It looks like rain is coming.
But don’t get your hopes up.
California is in big trouble. Real big trouble.
And it is not simply from the fact that water availability for urban and farm use is precariously low in many parts of the state.
There are two other byproducts of reservoirs being at historical lows and the Sierra snowpack being at just 12 percent of normal at the start of February. One is the lack of hydroelectric power. The other is the curtailment of water-based recreation.
PG&E is the nation’s largest private sector operator of hydroelectric plants. Its series of 174 dams throughout northern and central California are the linchpin for the generation of 3,986 megawatts of electricity. That’s enough to power 4 million homes or enough to meet the domestic electricity needs of roughly 10 million people a year.
It goes without saying there won’t be a lot of falling water this year going through penstocks to turbines that in turn spin generators to create electricity.
PG&E’s energy portfolio is overwhelmingly hydroelectric. They also have one nuclear power plant and several natural gas power plants. The utility’s combined energy portfolio consisting of both owned and purchased sources of electricity is composed of 11 percent major hydroelectric plants and 19 percent of “other sources.” In the latter category are small hydroelectric plants as well as solar, wind power, geothermal and biomass. The fuel for biomass plants includes the burning of almond shells that are trucked from the Manteca-Ripon area to the Crows Landing plant along Interstate 5 south of Patterson.
Most power from hydroelectric plants is sold in long-term contracts to various providers. It is normally the most sought after power and commands a higher price per kilowatt because it is eligible in many cases for renewable energy credits. It is also used to meet peak power needs such as when everyone flips on their air conditioning in late afternoons in the summer. South San Joaquin Irrigation District currently sells its share of Tri-Dam Project power in such a manner to maximize return. That is how the SSJID plans to enter into long-term, low-cost power deals to secure electricity from other sources such as natural gas fired plants to provide cheaper retail power in Manteca, Ripon, and Escalon.
PG&E keeps most of its hydro power for use within its own system. That is usually a good thing but when you don’t have a lot of water it causes problems. PG&E and other utilities won’t simply be able to go to the Western Power Grid and buy additional hydroelectric power to replace what it is losing to the effects of the drought. That’s because most of the hydro plants are in the western United States, which is also under multiple-year drought conditions.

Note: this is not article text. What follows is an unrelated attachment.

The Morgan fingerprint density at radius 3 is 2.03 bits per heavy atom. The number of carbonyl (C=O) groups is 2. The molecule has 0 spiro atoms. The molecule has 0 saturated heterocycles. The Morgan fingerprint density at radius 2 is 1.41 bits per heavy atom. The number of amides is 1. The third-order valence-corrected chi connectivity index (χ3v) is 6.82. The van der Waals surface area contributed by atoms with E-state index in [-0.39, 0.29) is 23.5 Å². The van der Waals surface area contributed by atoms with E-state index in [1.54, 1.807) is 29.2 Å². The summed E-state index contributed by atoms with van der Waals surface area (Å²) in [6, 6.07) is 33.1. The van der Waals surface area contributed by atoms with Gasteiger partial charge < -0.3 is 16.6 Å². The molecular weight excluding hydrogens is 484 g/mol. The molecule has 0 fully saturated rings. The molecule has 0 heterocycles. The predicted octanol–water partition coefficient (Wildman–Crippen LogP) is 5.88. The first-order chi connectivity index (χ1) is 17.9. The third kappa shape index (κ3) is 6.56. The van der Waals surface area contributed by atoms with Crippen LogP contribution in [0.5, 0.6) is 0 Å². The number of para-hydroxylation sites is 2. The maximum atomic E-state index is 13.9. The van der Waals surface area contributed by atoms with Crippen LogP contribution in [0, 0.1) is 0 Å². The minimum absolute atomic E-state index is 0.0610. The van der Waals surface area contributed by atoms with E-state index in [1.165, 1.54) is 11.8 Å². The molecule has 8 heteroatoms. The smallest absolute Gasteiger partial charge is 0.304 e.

Couple that with the second biggest single power source in California being shut down permanently – the San Onofre nuclear power plant – and the prospect of brownouts re-emerging this summer is very real. San Onofre generated 2,150 megawatts while Diablo Canyon’s nuclear power plant generates 2,160 megawatts.
PG&E’s series of manmade reservoirs are also a major provider of recreation, ranging from water sports and fishing to camping. The prospect of PG&E closing many of those offerings or limiting activities is very real given the water shortage.
At the same time, the SSJID would be foolish not to close Woodward Reservoir 16 miles northeast of Manteca for recreational use this year. That’s because Woodward is an off-line storage reservoir. And unlike massive reservoirs in the higher elevations, the soil beneath the reservoir lends itself to higher seepage rates. And because it is a shallow reservoir given the geographic profile of the gently rolling hills where it is located, it has a significantly larger surface per acre of water stored than places like New Melones. As a result, it has a higher evaporation rate.
SSJID measurements of water between the diversion point on the Stanislaus River at Goodwin Dam and the outlet at Woodward Reservoir shows some 38,525 acre feet of water are lost in an average year. While some of that may be due to inaccuracies in water measurements and other issues, water engineers believe the losses at Woodward can be reduced by 9,000 acre feet if it is operated at minimum levels.
That’s almost enough water to cover a full irrigation run for every farm the SSJID serves in Manteca, Ripon, and Escalon.
By operating Woodward at a lower level, the district runs the risk of not being able to deliver water should something happen on the main canal. Such an event is rare but it does occur. The last rock slide happened in 2012 after the irrigation season ended. That gave crews plenty of time to remove debris and repair the canal before water was needed.
And while SSJID has been aggressively lining canals and deploying state-of-the-art conservation technology on farms and for its delivery system to significantly reduce water use and loss, they are still being forced to squeeze as much water as they can out of the proverbial turnip.
Given the aggressive water stewardship of SSJID, the fact we have 16 million more Californians since the last major drought ended in 1977 and evidence pointing to dry patterns as a normal weather trend, this state needs to become permanent misers when it comes to water in order to survive and thrive.
If someone doubts that, tell them to go jump in a lake. With a little luck they might actually land in water.
This column is the opinion of executive editor, Dennis Wyatt, and does not necessarily represent the opinion of The Bulletin or Morris Newspaper Corp. of CA. He can be contacted at firstname.lastname@example.org or (209) 249-3519.